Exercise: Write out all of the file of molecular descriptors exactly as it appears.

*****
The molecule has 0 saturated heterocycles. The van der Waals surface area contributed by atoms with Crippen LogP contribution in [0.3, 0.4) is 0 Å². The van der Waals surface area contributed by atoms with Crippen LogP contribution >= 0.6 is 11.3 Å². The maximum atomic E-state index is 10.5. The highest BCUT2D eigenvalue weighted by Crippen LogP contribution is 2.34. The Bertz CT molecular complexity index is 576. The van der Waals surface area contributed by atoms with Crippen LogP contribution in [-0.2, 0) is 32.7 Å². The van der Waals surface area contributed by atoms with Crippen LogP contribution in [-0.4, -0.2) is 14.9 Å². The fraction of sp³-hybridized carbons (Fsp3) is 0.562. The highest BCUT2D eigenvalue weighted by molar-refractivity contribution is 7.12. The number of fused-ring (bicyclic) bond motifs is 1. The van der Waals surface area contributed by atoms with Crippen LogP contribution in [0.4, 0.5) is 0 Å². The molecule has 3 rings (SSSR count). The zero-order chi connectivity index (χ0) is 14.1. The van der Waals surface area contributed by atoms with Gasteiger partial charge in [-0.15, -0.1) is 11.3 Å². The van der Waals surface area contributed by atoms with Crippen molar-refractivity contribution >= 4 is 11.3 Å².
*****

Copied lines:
The molecule has 0 saturated heterocycles. The van der Waals surface area contributed by atoms with Crippen LogP contribution in [0.3, 0.4) is 0 Å². The van der Waals surface area contributed by atoms with Crippen LogP contribution >= 0.6 is 11.3 Å². The maximum atomic E-state index is 10.5. The highest BCUT2D eigenvalue weighted by Crippen LogP contribution is 2.34. The Bertz CT molecular complexity index is 576. The van der Waals surface area contributed by atoms with Crippen LogP contribution in [-0.2, 0) is 32.7 Å². The van der Waals surface area contributed by atoms with Crippen LogP contribution in [-0.4, -0.2) is 14.9 Å². The fraction of sp³-hybridized carbons (Fsp3) is 0.562. The highest BCUT2D eigenvalue weighted by molar-refractivity contribution is 7.12. The number of fused-ring (bicyclic) bond motifs is 1. The van der Waals surface area contributed by atoms with Crippen LogP contribution in [0.4, 0.5) is 0 Å². The molecule has 3 rings (SSSR count). The zero-order chi connectivity index (χ0) is 14.1. The van der Waals surface area contributed by atoms with Gasteiger partial charge in [-0.15, -0.1) is 11.3 Å². The van der Waals surface area contributed by atoms with Crippen molar-refractivity contribution >= 4 is 11.3 Å².